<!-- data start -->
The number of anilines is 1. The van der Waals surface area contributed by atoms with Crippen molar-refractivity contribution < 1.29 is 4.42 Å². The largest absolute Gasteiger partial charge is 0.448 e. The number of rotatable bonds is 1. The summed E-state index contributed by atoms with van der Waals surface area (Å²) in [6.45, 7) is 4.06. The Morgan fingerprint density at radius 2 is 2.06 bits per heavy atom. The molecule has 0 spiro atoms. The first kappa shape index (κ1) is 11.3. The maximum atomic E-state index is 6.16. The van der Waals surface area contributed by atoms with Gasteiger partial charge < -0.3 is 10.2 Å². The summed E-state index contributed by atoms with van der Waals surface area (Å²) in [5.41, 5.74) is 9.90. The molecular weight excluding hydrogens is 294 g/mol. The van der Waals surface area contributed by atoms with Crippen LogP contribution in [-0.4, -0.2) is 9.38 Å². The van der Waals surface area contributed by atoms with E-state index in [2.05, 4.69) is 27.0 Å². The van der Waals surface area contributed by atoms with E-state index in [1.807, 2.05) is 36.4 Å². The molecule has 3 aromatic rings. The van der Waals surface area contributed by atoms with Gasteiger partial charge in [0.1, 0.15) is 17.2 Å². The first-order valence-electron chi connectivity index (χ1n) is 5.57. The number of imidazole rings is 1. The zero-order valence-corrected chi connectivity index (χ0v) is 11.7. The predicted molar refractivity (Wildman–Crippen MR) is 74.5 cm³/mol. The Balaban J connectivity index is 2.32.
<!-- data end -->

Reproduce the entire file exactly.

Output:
The number of anilines is 1. The van der Waals surface area contributed by atoms with Crippen molar-refractivity contribution < 1.29 is 4.42 Å². The largest absolute Gasteiger partial charge is 0.448 e. The number of rotatable bonds is 1. The summed E-state index contributed by atoms with van der Waals surface area (Å²) in [6.45, 7) is 4.06. The Morgan fingerprint density at radius 2 is 2.06 bits per heavy atom. The molecule has 0 spiro atoms. The first kappa shape index (κ1) is 11.3. The maximum atomic E-state index is 6.16. The van der Waals surface area contributed by atoms with Gasteiger partial charge < -0.3 is 10.2 Å². The summed E-state index contributed by atoms with van der Waals surface area (Å²) in [5.41, 5.74) is 9.90. The molecular weight excluding hydrogens is 294 g/mol. The van der Waals surface area contributed by atoms with Crippen LogP contribution in [-0.4, -0.2) is 9.38 Å². The van der Waals surface area contributed by atoms with E-state index in [2.05, 4.69) is 27.0 Å². The van der Waals surface area contributed by atoms with E-state index in [1.807, 2.05) is 36.4 Å². The molecule has 3 aromatic rings. The van der Waals surface area contributed by atoms with Gasteiger partial charge in [0.1, 0.15) is 17.2 Å². The first-order valence-electron chi connectivity index (χ1n) is 5.57. The number of imidazole rings is 1. The zero-order valence-corrected chi connectivity index (χ0v) is 11.7. The predicted molar refractivity (Wildman–Crippen MR) is 74.5 cm³/mol. The Balaban J connectivity index is 2.32.